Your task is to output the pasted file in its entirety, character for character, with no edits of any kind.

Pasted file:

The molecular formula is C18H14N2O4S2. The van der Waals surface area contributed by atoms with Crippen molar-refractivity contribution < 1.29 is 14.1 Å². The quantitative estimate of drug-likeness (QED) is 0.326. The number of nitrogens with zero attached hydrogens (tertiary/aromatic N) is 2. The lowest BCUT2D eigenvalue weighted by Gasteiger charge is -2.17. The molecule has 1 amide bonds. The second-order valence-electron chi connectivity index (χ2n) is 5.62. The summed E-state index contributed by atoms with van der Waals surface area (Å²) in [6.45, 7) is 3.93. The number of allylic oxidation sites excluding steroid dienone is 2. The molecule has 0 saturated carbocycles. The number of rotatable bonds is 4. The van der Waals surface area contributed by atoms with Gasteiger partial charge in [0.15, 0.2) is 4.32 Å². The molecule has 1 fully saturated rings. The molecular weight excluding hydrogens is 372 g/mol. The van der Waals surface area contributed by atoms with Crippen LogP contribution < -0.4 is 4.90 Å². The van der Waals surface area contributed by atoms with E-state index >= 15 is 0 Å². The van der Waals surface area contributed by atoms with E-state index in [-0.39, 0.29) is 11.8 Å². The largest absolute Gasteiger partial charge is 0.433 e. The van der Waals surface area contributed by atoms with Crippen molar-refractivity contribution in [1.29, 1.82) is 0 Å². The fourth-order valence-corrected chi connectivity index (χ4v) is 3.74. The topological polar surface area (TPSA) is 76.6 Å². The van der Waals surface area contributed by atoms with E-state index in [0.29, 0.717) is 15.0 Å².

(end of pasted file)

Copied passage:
The molecular formula is C18H14N2O4S2. The van der Waals surface area contributed by atoms with Crippen molar-refractivity contribution < 1.29 is 14.1 Å². The quantitative estimate of drug-likeness (QED) is 0.326. The number of nitrogens with zero attached hydrogens (tertiary/aromatic N) is 2. The lowest BCUT2D eigenvalue weighted by Gasteiger charge is -2.17. The molecule has 1 amide bonds. The second-order valence-electron chi connectivity index (χ2n) is 5.62. The summed E-state index contributed by atoms with van der Waals surface area (Å²) in [6.45, 7) is 3.93. The number of allylic oxidation sites excluding steroid dienone is 2. The molecule has 0 saturated carbocycles. The number of rotatable bonds is 4. The van der Waals surface area contributed by atoms with Gasteiger partial charge in [0.15, 0.2) is 4.32 Å². The molecule has 1 fully saturated rings. The molecular weight excluding hydrogens is 372 g/mol. The van der Waals surface area contributed by atoms with Crippen LogP contribution < -0.4 is 4.90 Å². The van der Waals surface area contributed by atoms with E-state index >= 15 is 0 Å². The van der Waals surface area contributed by atoms with E-state index in [-0.39, 0.29) is 11.8 Å². The largest absolute Gasteiger partial charge is 0.433 e. The van der Waals surface area contributed by atoms with Crippen molar-refractivity contribution in [1.29, 1.82) is 0 Å². The fourth-order valence-corrected chi connectivity index (χ4v) is 3.74. The topological polar surface area (TPSA) is 76.6 Å². The van der Waals surface area contributed by atoms with E-state index in [0.29, 0.717) is 15.0 Å².